The install completes in less than an hour. I want to say it is done in about a half an hour and then it restarts, ejecting the DVD. It brings me up to the desktop with sign in prompt and I am in. It prompts me to install updates and I comply.
Afterwards, Linux Mint feels snappy, modern and most importantly, untethered to either Microsoft or Apple.
I am not directly or intentionally seeking to avoid Microsoft or Apple on this old geezer of a tower that originally had XP on it. But, I want a 64 bit OS on this box and Linux Mint 64 is on it now.
Some first impressions…
Initially, I had only two resolution choices: 800 x 600 and 1024 x 768. I was disappointed and was thinking I was going to need to edit the Xorg.conf file. No way did I want to mess with that again some five plus years after stumbling through it on the aforementioned iMac. I know geeks will tell me it’s not that hard to do. But, what’s hard is to digest the unpredictable, hit or miss results that are editing the Xorg.conf file (and expecting it to stick without crashing your rig). Additionally, I did not want to mess with Terminal and the command line on this go around with Linux. Mint was supposed to be the set it and forget it Linux desktop OS and that’s what I wanted.
I did some research and found the ability to engage the NVIDIA video drivers that were recommended within the driver menu selections. It was as easy as a drop down, click on the NVIDIA recommended driver setting, allow them to load, apply and reboot. I now had a 1360 x 768 drop down choice in the display settings that was not previously available. Choosing it gave me a good-looking desktop and Firefox web browser display on the ancient 19” ViewSonic TV & Monitor combo display I have hooked up to the eMachines box.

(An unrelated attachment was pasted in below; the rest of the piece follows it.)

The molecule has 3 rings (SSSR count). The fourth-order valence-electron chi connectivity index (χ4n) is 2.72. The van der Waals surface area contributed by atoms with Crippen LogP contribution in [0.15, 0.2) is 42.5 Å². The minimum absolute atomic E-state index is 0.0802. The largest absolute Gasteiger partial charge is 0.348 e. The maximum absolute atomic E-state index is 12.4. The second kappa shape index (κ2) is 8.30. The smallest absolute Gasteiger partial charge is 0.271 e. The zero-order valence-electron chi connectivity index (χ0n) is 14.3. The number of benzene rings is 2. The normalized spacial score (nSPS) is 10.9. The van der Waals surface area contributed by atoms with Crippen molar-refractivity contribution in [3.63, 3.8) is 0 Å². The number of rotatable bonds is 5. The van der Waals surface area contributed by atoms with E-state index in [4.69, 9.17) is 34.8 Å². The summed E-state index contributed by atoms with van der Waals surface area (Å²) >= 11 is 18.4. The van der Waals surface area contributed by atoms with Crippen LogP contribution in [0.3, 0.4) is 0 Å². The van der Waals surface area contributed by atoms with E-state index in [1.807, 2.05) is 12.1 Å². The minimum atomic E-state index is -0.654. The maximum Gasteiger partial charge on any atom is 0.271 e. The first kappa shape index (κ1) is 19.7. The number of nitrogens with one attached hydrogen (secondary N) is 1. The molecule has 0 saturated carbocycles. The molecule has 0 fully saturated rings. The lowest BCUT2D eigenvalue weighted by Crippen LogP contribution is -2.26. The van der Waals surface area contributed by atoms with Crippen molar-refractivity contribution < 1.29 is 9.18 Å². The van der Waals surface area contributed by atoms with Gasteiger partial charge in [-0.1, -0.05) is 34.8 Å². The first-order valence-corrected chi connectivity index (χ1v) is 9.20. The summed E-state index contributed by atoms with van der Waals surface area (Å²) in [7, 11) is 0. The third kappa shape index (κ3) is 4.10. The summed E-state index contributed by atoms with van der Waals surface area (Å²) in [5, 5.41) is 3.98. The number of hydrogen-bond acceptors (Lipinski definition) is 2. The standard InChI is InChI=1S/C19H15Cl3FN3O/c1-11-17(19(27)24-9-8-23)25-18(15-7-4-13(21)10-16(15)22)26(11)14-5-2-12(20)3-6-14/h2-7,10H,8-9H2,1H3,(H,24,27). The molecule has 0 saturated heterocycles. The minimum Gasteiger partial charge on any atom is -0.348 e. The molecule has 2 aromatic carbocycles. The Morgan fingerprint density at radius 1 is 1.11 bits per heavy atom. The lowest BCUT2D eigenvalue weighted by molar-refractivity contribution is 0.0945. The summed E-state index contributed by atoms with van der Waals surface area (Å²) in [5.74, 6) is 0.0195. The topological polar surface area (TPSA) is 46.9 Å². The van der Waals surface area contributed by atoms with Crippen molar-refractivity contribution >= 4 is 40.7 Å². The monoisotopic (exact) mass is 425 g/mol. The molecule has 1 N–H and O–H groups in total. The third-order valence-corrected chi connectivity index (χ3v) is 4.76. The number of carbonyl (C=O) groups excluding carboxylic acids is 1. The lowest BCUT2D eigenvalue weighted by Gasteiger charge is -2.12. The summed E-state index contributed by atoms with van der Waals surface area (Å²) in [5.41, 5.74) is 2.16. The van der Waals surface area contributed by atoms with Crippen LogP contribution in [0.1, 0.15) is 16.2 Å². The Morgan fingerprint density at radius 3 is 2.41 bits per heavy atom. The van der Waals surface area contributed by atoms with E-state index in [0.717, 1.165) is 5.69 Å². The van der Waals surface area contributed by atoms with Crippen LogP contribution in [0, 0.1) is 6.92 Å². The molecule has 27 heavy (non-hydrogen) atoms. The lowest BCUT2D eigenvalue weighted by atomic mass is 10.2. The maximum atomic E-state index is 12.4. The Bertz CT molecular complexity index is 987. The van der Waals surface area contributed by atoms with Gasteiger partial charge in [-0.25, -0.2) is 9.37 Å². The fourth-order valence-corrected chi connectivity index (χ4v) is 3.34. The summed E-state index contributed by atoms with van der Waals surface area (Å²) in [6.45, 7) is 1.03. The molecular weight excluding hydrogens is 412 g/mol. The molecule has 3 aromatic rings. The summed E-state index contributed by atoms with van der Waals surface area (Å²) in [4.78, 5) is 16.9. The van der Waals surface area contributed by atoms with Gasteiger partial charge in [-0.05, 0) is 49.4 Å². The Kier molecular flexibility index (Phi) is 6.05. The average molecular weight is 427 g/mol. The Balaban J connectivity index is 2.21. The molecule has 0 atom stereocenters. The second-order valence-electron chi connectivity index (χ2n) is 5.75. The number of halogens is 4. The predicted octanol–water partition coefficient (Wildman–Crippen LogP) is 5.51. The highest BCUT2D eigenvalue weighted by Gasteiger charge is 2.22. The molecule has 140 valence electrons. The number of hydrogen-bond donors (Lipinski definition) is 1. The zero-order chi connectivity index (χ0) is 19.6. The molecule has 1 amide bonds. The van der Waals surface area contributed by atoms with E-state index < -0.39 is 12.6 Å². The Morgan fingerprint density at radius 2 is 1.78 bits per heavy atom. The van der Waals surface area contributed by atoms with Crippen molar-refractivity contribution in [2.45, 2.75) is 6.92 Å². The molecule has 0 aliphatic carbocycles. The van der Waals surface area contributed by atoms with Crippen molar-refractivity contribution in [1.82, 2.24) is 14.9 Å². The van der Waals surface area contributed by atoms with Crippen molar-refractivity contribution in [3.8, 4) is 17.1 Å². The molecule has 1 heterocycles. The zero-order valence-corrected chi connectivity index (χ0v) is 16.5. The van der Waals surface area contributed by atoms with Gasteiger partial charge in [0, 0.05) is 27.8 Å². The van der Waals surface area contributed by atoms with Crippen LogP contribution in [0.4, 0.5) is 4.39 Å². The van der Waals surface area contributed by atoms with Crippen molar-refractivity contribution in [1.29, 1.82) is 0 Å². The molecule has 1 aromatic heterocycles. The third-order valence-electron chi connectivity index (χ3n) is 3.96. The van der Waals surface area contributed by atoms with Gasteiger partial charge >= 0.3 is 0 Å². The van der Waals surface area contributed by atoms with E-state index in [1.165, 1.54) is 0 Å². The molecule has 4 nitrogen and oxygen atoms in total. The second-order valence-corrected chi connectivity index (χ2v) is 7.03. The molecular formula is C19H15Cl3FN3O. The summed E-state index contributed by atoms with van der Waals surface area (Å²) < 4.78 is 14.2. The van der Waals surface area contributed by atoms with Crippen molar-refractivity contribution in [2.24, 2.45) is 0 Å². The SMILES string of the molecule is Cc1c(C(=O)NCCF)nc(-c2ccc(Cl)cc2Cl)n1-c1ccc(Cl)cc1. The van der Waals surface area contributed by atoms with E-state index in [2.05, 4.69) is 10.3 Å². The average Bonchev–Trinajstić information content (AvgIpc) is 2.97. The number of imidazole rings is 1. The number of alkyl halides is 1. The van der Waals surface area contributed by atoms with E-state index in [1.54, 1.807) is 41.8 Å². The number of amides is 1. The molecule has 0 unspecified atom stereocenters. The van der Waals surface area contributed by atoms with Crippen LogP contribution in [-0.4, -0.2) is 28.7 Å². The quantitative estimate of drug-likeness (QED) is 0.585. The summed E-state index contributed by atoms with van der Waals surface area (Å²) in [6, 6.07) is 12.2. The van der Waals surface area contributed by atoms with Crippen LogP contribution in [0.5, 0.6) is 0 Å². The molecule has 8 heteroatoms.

What works right out of the box?
Pretty much everything. I tried two different Netgear USB Wireless sticks and both worked. I eventually settled on an AirLink101 AWLL6075 Wireless N Mini USB Adapter to provide the fastest connection. The only issues were after waking from sleep (suspend or hibernate) I had to remove and reinsert the stick (identical issue on PowerPC G4 Sawtooth Mac). Also, upon wake from suspend or hibernate I had to reselect the 1360 x 768 display setting. On the bright side, the HP 4200 series inkjet was recognized and I printed out my boarding passes for my trip to New Orleans just for fun. And yes, I do use mobile boarding passes, too.
So, it’s not perfect, but it’s as good if not better than anything Apple or Microsoft compatible on old Macs and PCs. Again, for old Macs, they should be Intel processors to run Linux, unless you have nothing but time on your hands and the need to get a Linux distro running well on PowerPC Macs.
I won’t hesitate to recommend Linux Mint for older AMD and Intel Processor PCs. For hardly any time at all you get a modern, good-looking operating system that handles everything you throw at it well. You also get the security of Linux. You also don’t get the virus and malware threats that will always plague Microsoft OS’s. And, you also enjoy support by a community of users and developers that are there to help you in forums around the world 24/7. How nice is that?